Larry Mungin spent his life preparing to succeed in the white world. He looked away from racial inequality and hostility, believing that he'd succeed if he worked hard and played by the rules. He rose from a Queens housing project to Harvard College and Law School, and went on to the world of corporate law. But just when he should have been considered for partnership at his mostly white law firm, he sued for racial discrimination. Paul M. Barrett, Mungin's roommate at Harvard, takes readers through this fascinating case while challenging them to re-think their ideas about race.
Williams tells the story of his very unusual youth. Of mixed-race parentage, he was raised as a white in Virginia and as a black in Ohio. We experience with him his pain, his struggles, and his triumphs.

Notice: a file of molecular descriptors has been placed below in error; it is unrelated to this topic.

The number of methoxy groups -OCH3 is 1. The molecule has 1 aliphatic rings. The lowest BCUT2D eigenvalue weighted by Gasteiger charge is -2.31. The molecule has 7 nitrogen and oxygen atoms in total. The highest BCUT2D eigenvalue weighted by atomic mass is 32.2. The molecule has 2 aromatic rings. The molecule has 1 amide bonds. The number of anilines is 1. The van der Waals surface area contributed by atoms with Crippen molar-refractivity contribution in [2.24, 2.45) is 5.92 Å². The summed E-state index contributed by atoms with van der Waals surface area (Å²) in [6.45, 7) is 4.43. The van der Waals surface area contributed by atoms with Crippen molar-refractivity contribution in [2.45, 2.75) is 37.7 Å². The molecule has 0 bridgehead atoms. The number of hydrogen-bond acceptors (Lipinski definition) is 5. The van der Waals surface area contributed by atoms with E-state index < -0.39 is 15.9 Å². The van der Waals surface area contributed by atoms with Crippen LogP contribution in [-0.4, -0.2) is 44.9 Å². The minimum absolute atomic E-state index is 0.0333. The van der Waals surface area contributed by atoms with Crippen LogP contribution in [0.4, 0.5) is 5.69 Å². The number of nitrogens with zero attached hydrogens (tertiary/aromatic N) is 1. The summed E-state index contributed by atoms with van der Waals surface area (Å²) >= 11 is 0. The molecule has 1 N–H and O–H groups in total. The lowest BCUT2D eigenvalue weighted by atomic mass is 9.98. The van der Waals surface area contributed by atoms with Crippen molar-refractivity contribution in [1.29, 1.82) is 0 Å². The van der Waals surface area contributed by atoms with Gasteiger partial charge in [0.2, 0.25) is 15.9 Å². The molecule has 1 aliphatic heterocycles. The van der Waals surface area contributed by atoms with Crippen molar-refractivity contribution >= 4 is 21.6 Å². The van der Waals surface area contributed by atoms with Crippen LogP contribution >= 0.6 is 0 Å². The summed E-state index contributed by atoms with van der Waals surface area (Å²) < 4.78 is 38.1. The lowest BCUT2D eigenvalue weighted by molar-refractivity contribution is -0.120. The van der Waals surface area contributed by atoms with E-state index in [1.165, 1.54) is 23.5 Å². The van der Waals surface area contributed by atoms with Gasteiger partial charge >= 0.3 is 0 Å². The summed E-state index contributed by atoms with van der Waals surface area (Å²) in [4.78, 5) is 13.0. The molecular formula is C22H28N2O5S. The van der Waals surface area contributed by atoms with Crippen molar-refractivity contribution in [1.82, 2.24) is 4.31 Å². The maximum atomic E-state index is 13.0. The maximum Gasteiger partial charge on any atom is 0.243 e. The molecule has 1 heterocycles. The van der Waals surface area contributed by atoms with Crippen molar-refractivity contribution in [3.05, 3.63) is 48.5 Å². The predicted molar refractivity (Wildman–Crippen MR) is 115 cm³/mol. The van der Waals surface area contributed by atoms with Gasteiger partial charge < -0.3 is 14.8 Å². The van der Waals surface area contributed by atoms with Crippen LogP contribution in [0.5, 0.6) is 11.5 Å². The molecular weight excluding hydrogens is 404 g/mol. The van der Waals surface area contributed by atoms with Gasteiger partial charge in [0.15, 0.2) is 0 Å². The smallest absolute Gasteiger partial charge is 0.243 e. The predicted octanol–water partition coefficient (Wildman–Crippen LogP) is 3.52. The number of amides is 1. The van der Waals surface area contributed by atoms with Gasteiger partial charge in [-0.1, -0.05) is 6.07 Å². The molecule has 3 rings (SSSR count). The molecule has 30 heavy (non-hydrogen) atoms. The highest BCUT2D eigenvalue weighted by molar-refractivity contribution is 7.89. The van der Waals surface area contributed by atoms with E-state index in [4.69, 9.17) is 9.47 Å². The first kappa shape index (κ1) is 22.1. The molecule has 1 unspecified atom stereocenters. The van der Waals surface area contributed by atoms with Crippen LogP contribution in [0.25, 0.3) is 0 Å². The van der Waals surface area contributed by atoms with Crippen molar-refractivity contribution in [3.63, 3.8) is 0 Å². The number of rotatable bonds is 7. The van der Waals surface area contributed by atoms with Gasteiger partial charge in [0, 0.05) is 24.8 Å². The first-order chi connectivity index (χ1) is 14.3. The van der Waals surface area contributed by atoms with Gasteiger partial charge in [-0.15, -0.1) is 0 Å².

"An award-winning Washington Post reporter explores the twisted path she traveled to find her place as a confident black female in a world that values whiteness and maleness. Here is a rich and insightful story of a life lived on the edge by a woman formerly preoccupied with pleasing everyone but herself."
Brazile was the first African-American to head a major political campaign. In this interesting, funny, and sometimes moving book, she traces her journey, which began in a working-poor family in New Orleans.